Global Merino Expert

Icebreaker owner and CEO Jeremy Moon hated wool as a child. “I had to wear it as a kid and it was my nightmare — itchy, heavy and prickly. It sucked.” In 1994, a 24-year-old Moon stumbled on a way to redeem that nightmare. A farmer in New Zealand’s Southern Alps handed him a merino wool T-shirt. It was soft. It was light. It had massive anti-stink powers, refusing to be infused with the human body’s less exquisite perfumes. Moon quit his job in market research and launched a nightmare-busting merino apparel outfit he called Icebreaker. Today, Wellington-based Icebreaker buys 25 per cent of New Zealand’s merino wool, which represents 17 per cent of the country’s overall wool production. The company’s revenues have climbed from a bare $11, in its first year to the $13 million Moon expects this year. To reach its potential as an outdoor brand, Icebreaker will need to triple in size, Moon says. While the company is diversifying into new apparel areas such as cycling, Moon plans to stick to his knitting. “We are the global merino expert,” Moon says. “We’re not going to do sunglasses. We’re not going to do hiking boots.” This month, Icebreaker opened its first Touchlab store in Vancouver.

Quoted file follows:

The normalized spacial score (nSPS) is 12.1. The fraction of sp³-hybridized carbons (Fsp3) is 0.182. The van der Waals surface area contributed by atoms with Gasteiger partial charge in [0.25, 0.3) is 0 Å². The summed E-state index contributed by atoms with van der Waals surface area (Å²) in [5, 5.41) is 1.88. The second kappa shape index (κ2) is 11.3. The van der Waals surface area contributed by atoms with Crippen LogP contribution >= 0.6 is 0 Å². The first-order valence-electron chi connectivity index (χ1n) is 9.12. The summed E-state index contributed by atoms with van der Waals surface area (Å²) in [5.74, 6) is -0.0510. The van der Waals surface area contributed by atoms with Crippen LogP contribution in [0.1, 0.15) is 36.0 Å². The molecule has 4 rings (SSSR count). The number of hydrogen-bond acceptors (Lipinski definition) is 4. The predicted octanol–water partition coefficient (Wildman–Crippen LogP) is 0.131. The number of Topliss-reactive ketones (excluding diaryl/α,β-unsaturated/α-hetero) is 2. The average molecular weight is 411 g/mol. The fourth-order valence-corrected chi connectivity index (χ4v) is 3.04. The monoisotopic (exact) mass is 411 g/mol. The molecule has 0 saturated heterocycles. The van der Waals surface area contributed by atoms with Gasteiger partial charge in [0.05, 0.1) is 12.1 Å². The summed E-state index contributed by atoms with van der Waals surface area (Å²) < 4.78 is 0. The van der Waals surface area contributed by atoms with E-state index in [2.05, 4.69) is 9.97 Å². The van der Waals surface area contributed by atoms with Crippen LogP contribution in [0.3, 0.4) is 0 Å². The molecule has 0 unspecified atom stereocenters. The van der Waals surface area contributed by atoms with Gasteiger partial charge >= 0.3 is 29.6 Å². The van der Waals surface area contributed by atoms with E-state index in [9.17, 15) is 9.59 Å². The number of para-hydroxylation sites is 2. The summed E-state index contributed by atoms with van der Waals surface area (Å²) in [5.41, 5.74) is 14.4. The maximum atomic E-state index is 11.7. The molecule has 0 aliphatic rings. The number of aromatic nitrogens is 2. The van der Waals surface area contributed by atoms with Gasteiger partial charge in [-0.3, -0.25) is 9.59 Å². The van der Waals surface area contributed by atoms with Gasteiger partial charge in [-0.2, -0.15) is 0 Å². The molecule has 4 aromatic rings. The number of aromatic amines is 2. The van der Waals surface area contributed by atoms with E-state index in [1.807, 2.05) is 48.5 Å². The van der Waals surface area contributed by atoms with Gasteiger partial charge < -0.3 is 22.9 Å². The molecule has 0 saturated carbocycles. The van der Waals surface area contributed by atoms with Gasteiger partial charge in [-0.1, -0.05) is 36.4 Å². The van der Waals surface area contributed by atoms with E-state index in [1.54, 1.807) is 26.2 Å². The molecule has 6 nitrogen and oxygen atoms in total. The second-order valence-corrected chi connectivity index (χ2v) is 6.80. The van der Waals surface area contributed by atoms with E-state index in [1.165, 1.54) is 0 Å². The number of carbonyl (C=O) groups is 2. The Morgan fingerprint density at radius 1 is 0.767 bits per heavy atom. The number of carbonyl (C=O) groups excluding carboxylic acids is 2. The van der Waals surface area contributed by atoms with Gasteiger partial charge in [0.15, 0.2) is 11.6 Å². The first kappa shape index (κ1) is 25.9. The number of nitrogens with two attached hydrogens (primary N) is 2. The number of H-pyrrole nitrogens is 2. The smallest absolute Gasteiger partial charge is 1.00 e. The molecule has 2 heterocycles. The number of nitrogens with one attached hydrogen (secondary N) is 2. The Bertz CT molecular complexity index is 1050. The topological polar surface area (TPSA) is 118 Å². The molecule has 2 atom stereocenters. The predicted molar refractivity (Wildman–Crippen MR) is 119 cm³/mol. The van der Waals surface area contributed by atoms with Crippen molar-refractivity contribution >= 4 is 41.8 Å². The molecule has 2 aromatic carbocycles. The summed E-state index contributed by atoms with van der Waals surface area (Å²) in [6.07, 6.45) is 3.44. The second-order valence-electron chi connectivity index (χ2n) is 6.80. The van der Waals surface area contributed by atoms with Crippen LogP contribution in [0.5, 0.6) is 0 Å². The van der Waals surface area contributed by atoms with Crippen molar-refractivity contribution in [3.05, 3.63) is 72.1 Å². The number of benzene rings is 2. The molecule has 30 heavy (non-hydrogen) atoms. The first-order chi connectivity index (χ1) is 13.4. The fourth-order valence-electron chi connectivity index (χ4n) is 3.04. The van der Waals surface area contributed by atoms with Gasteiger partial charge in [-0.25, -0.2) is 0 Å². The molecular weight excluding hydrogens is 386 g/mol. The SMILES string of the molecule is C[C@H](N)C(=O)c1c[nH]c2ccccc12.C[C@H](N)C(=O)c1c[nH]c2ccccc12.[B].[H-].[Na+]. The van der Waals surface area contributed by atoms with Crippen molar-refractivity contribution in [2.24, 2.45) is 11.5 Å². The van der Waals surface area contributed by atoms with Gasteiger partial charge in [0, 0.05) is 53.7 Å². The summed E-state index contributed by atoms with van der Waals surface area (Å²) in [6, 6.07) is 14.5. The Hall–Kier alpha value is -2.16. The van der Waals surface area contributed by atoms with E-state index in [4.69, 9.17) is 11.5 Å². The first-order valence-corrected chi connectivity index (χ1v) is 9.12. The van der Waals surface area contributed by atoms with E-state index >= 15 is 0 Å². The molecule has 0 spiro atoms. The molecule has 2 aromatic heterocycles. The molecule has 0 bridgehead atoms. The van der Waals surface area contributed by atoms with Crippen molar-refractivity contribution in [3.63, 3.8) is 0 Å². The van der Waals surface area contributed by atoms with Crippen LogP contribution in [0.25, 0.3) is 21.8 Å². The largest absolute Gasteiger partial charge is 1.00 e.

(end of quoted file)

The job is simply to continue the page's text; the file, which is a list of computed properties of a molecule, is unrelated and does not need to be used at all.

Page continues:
Tags: Icebreaker  Jeremy Moon  Merino Wool  The Province  

Weta Digital Tech Sale has 1.65 Billion Special Effects

Weta Digital Tech Sale has 1.65 Billion Special Effects

Unity Software, a 3D game-development platform, is expanding its VFX footprint in a big way with the US$1.625 billion acquisition of the technology division of Peter Jackson’s New Zealand-based Weta Digital,…